Archive for June, 2011|Monthly archive page

my map my summer

So, remember when I submitted footage to Map My Summer, the Australia-wide user-generated film project inspired by Life in a Day? Well, it turned out that two bits of my footage of the bats of Gordon were selected by Amy Gebhardt, the director of the project, and are included in the final Map My Summer film, WE WERE HERE.

That film premiered at a packed screening last Saturday night, before the Australian premiere of Life in a Day, as part of Sydney Film Festival. As a contributor I was an honored guest. Amy and executives from Screen Australia and YouTube introduced the film along with SFF director Clare Stewart. Dr George Miller, the distinguished supervisor of the project, was not there (he is too busy working on Happy Feet 2), but he sent a video greeting. I found myself wondering if at any point the dude who directed The Road Warrior looked at my bat footage.

You can watch the finished product embedded here, or on YouTube’s Map My Summer page, for a few more days at least. (I believe they’ll take it down on Saturday after a week’s run.) It’s about 25 minutes long. My footage occurs twice: once near the beginning, and again about two-thirds of the way through.


To tell you the truth, I spent some time being worried that there would be a conflict of interest; I work for Sydney Film Festival- and I just didn’t know what would happen when that came out. So I kept it on the downlow for weeks, while I was waiting for everything to be confirmed. But it turned out that when my colleagues were delighted when they found out about my part in the film, and wondered why I hadn’t boasted about it before.

The whole thing is a bit ironic. Recently I’ve been wanting to get back into film production, and have been planning a couple of different short film projects as a way of challenging myself. I didn’t imagine that footage of bats I shot on my iPhone would end up being the first effort of mine to be screened in public.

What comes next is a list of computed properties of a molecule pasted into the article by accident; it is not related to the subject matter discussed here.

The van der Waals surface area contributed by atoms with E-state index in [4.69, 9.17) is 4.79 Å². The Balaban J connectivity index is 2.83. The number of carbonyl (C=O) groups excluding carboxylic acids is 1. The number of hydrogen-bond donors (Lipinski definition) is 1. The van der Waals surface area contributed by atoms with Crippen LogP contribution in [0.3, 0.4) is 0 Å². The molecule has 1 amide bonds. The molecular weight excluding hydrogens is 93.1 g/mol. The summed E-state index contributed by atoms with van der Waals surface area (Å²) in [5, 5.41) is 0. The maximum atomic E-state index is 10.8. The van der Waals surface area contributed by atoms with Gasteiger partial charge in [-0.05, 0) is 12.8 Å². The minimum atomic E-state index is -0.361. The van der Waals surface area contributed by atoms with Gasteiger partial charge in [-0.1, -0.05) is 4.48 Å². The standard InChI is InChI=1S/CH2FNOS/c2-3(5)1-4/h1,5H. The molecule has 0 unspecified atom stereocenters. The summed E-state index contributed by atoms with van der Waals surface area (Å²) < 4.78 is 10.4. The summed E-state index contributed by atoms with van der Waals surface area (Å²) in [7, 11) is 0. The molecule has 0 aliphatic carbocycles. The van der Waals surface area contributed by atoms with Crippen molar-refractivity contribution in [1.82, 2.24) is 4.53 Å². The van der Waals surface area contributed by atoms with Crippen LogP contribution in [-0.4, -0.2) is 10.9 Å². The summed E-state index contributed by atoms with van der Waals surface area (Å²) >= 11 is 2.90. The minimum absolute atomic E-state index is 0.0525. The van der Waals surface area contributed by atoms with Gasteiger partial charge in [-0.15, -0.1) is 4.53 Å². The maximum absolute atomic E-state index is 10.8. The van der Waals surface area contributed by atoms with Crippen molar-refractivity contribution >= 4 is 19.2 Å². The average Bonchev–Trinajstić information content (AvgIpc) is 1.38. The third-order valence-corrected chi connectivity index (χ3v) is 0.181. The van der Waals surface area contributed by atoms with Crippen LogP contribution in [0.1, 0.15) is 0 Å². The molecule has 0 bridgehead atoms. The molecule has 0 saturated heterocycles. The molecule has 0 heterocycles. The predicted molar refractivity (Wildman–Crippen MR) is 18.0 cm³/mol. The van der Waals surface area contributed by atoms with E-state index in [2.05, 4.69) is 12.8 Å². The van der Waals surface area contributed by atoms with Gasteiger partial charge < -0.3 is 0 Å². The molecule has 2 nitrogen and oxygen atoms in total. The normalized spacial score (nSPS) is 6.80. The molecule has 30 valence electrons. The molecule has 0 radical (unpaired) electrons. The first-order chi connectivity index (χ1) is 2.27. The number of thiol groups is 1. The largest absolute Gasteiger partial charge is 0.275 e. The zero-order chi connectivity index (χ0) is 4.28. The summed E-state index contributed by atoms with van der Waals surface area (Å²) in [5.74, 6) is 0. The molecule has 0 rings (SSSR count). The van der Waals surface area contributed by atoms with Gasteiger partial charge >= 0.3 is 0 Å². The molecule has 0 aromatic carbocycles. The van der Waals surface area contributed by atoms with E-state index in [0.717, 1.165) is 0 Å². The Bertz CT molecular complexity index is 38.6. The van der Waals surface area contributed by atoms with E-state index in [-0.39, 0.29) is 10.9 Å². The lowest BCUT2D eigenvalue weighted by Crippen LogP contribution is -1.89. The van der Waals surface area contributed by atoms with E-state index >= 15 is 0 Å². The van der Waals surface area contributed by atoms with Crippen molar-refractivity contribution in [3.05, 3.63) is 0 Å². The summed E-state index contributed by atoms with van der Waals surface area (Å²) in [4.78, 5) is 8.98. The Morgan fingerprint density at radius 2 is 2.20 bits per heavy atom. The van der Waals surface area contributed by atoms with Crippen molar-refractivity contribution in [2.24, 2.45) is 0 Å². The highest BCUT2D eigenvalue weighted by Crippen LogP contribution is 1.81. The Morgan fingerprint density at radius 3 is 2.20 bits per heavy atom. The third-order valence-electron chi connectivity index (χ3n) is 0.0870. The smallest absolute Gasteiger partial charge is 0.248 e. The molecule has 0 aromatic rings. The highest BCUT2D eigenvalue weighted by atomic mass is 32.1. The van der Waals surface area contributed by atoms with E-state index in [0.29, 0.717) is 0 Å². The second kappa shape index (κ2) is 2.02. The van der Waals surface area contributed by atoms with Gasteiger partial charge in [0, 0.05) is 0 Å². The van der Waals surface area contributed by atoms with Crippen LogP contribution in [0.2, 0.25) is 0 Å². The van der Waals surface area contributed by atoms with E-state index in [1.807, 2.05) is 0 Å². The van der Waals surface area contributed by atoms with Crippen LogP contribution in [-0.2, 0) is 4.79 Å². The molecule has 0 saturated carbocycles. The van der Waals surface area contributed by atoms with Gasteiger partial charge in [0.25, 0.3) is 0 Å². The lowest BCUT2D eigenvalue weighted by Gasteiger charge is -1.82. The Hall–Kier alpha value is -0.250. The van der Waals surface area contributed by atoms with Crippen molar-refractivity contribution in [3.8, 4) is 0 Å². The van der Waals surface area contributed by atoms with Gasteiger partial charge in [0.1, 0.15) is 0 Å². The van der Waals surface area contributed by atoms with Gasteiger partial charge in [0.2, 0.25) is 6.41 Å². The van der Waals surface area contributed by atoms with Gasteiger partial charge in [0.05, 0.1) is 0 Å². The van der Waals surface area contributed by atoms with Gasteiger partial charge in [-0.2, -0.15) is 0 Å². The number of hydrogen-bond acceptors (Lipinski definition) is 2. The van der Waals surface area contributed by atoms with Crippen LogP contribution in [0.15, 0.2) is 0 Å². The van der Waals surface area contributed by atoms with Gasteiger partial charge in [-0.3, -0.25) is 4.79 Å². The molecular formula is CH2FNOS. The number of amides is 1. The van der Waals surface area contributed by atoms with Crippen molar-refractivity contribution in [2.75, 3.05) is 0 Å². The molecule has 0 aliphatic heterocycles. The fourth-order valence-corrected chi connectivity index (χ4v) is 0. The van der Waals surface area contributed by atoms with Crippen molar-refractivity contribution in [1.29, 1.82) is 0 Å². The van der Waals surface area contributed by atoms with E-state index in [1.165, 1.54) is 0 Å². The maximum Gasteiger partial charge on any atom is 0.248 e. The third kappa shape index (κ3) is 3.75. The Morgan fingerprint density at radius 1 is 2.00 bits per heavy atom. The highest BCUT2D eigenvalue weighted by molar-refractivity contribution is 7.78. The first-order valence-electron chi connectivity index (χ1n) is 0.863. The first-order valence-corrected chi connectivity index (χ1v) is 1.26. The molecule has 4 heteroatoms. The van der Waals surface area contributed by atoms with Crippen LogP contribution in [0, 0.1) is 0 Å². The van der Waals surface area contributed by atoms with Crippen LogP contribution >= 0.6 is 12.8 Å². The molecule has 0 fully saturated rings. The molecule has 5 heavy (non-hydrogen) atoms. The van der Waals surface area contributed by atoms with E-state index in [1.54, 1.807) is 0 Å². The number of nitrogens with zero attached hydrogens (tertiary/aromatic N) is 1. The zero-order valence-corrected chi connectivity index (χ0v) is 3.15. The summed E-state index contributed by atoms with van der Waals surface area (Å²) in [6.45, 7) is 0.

But I’m pleased. In general I think community-based filmmaking is one of the directions the industry is going in. I just took a workshop with Joe Lawlor, who has been doing some terrific things with his Civic Life project – collaborating with local communities on financing and producing films in places as diverse as Newcastle, UK and Singapore. User-generated films might be considered the logical extreme of this. At the very least, it’s one positive step towards making sense of the chaos of online video content.

I’m also happy about being included in this project because of being a recent migrant to Australia. I remember seeing a rude comment on one of the posted invitations for Australians to submit footage of what summer means to them: “Better get ready for hundreds of shitty clips of bands playing at the Annandale.” It was funny, but it also highlighted the fact that I haven’t had time to become cynical about anything here yet. I’m still amazed by so many things others take for granted – like seeing flowers blossoming in the winter and parrots hanging out in my front yard. I wanted anything I submitted to reflect that amazement – and it did.

I didn’t have to make many creative decisions – the bats themselves did all the work. Simply pointing the camera at the level of the horizon produces a pretty astonishing image.

Or, maybe all of that is just a roundabout way of saying it really doesn’t have anything to do with filmmaking – it was all pretty random and I’m just lucky. But that works too.